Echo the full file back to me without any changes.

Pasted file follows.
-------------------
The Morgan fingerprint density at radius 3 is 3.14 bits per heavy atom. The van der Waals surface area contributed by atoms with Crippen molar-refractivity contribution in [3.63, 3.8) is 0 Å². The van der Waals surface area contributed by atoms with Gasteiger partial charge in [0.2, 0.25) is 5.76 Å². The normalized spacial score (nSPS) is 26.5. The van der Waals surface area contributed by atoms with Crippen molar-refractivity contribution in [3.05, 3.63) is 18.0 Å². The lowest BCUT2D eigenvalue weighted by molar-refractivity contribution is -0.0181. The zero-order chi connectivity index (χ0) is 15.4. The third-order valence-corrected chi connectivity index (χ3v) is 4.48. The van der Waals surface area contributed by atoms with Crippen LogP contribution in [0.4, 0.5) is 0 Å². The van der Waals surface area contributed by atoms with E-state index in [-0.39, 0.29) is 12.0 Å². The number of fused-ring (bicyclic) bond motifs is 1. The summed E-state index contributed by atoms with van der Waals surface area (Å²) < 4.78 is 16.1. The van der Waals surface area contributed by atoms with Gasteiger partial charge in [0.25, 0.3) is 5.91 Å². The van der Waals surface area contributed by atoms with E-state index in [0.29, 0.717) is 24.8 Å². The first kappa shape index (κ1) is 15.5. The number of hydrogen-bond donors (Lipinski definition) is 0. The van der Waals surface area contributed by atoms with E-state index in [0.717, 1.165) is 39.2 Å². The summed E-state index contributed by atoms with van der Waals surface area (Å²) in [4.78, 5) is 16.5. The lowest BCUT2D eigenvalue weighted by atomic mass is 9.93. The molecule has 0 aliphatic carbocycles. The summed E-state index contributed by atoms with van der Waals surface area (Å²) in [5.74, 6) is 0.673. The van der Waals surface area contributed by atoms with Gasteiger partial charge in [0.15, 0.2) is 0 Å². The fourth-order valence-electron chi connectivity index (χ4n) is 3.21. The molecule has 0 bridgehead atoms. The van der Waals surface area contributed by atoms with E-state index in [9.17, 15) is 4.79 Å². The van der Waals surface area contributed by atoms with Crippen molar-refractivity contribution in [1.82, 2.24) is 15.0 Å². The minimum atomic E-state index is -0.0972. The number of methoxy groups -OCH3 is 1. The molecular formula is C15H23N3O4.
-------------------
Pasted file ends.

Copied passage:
The Morgan fingerprint density at radius 3 is 3.14 bits per heavy atom. The van der Waals surface area contributed by atoms with Crippen molar-refractivity contribution in [3.63, 3.8) is 0 Å². The van der Waals surface area contributed by atoms with Gasteiger partial charge in [0.2, 0.25) is 5.76 Å². The normalized spacial score (nSPS) is 26.5. The van der Waals surface area contributed by atoms with Crippen molar-refractivity contribution in [3.05, 3.63) is 18.0 Å². The lowest BCUT2D eigenvalue weighted by molar-refractivity contribution is -0.0181. The zero-order chi connectivity index (χ0) is 15.4. The third-order valence-corrected chi connectivity index (χ3v) is 4.48. The van der Waals surface area contributed by atoms with Crippen LogP contribution in [0.4, 0.5) is 0 Å². The van der Waals surface area contributed by atoms with E-state index in [-0.39, 0.29) is 12.0 Å². The number of fused-ring (bicyclic) bond motifs is 1. The summed E-state index contributed by atoms with van der Waals surface area (Å²) < 4.78 is 16.1. The van der Waals surface area contributed by atoms with Gasteiger partial charge in [0.25, 0.3) is 5.91 Å². The van der Waals surface area contributed by atoms with E-state index in [0.29, 0.717) is 24.8 Å². The first kappa shape index (κ1) is 15.5. The number of hydrogen-bond donors (Lipinski definition) is 0. The van der Waals surface area contributed by atoms with E-state index in [0.717, 1.165) is 39.2 Å². The summed E-state index contributed by atoms with van der Waals surface area (Å²) in [4.78, 5) is 16.5. The lowest BCUT2D eigenvalue weighted by atomic mass is 9.93. The molecule has 0 aliphatic carbocycles. The summed E-state index contributed by atoms with van der Waals surface area (Å²) in [5.74, 6) is 0.673. The van der Waals surface area contributed by atoms with Gasteiger partial charge in [0.15, 0.2) is 0 Å². The fourth-order valence-electron chi connectivity index (χ4n) is 3.21. The molecule has 0 bridgehead atoms. The van der Waals surface area contributed by atoms with E-state index in [9.17, 15) is 4.79 Å². The van der Waals surface area contributed by atoms with Crippen molar-refractivity contribution in [1.82, 2.24) is 15.0 Å². The minimum atomic E-state index is -0.0972. The number of methoxy groups -OCH3 is 1. The molecular formula is C15H23N3O4.